Local actors develop strategy to increase access to psychedelic therapy

Ketamine is the only psychedelic substance approved by the Food and Drug Administration, but not for the treatment of psychiatric disorders. In its label, ketamine is approved as an anesthetic in surgical procedures only.

The use of ketamine for psychiatric disorders would be considered “off label,” Itzkoff said. “But off-label use means insurers have the freedom not to cover it if they choose not to because the FDA hasn’t backed it.”

Ketamine will almost certainly never receive “off-label” status because it has been a generic drug for decades, and no drug company will want to undertake the expense of testing the drug for that approval when it there’s no exclusivity to enjoy, Itzkoff added.

Self-pay is common for ketamine infusions, and price tags around town can vary between around $500 and $1,000 per session, depending on the rates posted by local clinics.

Because ketamine infusions for psychiatric disorders require multiple sessions — typically six or more — the cost is prohibitive for low-income people, said Richard Meloff, co-founder of Nushama, which offers ketamine and wellness services. be.

It can be difficult to get insurance that covers ketamine treatments. “We’ve worked really hard on our relationships with payers to make sure we’re providing evidence-based care, and they’re finally coming,” Itzkoff said. Curated, with four clinics including its flagship in Chelsea, is networked with Cigna, Aetna and UnitedHealthcare.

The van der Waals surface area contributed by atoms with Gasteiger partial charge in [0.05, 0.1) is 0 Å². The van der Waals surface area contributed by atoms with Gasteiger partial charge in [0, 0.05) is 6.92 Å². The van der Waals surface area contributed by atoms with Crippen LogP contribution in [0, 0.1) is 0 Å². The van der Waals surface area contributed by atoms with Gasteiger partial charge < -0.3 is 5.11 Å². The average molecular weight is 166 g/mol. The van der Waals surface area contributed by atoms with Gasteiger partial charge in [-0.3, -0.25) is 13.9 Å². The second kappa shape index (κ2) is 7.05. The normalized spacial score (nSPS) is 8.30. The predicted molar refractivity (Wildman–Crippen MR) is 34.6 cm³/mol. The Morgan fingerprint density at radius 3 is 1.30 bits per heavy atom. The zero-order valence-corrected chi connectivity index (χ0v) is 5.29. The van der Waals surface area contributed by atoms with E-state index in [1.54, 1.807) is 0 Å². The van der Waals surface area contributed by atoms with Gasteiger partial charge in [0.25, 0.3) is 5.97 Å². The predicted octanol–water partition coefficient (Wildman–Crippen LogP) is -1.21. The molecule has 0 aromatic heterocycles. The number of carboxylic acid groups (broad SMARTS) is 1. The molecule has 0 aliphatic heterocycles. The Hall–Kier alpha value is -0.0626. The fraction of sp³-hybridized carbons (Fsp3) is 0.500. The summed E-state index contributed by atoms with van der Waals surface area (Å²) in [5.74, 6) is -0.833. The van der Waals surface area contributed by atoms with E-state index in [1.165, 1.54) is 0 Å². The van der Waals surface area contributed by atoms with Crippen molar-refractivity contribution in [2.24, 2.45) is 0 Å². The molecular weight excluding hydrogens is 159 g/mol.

“The onus is on the provider to provide the evidence to the payer to cover off-label treatment, and it takes a lot of staff and infrastructure to compile that evidence,” Itzkoff said. Curated has a team of 30 people dedicated solely to collecting this data to persuade payers to cover the costs.

The medical literature includes clinical trials that have shown the benefits of ketamine in depression, anxiety, and post-traumatic stress disorder.

“The requirement to gather such evidence is a huge hurdle for small offices, which is why many don’t care to be networked,” Itzkoff said.

Continuing insurance coverage also means additional costs needed to ensure that each infusion-dispensing facility and its staff are properly accredited by the payer, Meloff said. Nushama, which has four sites including its flagship in Midtown, only uses its Upper East Side site for patients accessing ketamine services through insurance, he said.

Even if covered by insurance, negotiated payment rates for using ketamine may be lower than if the provider had used other treatments instead, which makes being in-network even less appealing, Itzkoff noted.

“We’re not looking to do a murder,” she said. “We seek to provide this service to people who need it and keep our doors open.”

Source link

Comments are closed.